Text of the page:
A free school set up by Bolton Wanderers Football Club will close at the end of this academic year, less than three years after it opened.

Trustees of the Bolton Wanderers Free School (BWFS), which opened in September 2014, announced plans for its closure in a statement on the school’s website today.

It comes after the school was branded inadequate in all areas by Ofsted last year in a report which described a “culture of low aspirations”.

Trustees said the school was “not financially viable into the future”

It also follows an announcement by the prime minister Theresa May that £320 million for 140 new free schools will be included in tomorrow’s budget.

Trustees at BWFS, which is located at the football club’s home at Macron Stadium, put the closure down to its low pupil numbers.

The Ofsted report shows the school recruited just 95 pupils last September, and trustees said it was “not financially viable into the future”.

The 16 to 19 free school school will not accept applications for entry from new year 12 pupils in September, but principal Toni Carr said existing students in year 13 will continue with their current courses and complete them this summer.

“I also wish to assure you that we will endeavour to ensure that teaching and learning within the college will continue with the present teaching staff and therefore ensure that students are prepared for examinations this summer.”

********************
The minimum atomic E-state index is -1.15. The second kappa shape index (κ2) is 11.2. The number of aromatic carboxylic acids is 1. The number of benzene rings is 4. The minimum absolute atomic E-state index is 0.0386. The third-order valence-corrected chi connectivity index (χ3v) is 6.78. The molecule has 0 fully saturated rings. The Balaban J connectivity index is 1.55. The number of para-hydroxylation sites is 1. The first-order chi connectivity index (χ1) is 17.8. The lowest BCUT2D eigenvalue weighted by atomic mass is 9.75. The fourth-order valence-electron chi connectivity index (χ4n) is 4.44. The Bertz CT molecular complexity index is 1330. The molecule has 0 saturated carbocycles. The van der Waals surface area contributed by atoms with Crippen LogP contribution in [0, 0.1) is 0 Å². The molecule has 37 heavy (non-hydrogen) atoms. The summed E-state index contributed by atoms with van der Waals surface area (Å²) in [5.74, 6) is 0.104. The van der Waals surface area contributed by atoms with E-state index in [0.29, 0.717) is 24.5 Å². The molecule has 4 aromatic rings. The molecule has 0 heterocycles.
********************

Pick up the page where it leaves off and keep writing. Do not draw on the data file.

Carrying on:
READ MORE: Tottenham UTC converts to sixth form college

Trustees say the closure decision was reached following “extensive discussion” with the Department for Education and the Education Funding Agency to explore all available options.

Zubair Hanslot, the school’s chair, said the decision was “hugely disappointing” for all those who have worked “so hard to deliver the vision of the free school”.

“The well-being and success of all our students remains our highest priority. Every effort will be made to ensure students get the support they need to complete their studies successfully and appropriate guidance for transition to their new place of learning.”

Schools run by football clubs have struggled in recent years. Tottenham UTC, sponsored by premier league giants Tottenham Hotspur, will close this summer. It had just 134 pupils on roll in January 2016.

Education Guardian revealed in January that the UTC is costing the taxpayer £500,000 a year in rent for its building rent alone, and DfE data shows £12.8 million of public money was shelled out on constructing and fitting it out.

The UTC will be replaced on the same site in September by the London Academy of Excellence Tottenham, a sixth-form college.

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  1. Jane.

    According to my figures, the Government has already wasted over £60 million on 14 ‘Free” schools, Studio Schools or UTCs which opened briefly and then closed. These figures do not include the 10 ‘Free’ schools which have been given money and either not opened or closed shortly after opening. Meanwhile, cuts are being made to over 90% of school budgets under the “Fair” funding formula. London schools are particularly badly affected.

    Has the Government got its priorities right?

  2. Here’s a novel idea.

    Why don’t professional football clubs stick to managing football teams, and professional teachers manage schools.

    Similarly, private school staff could manage private schools. University staff could manage universities. Hedge fund managers could manage hedge funds.

    Teachers qualified to work in state schools could work in and manage state schools.

    Seems to work everywhere else in the world!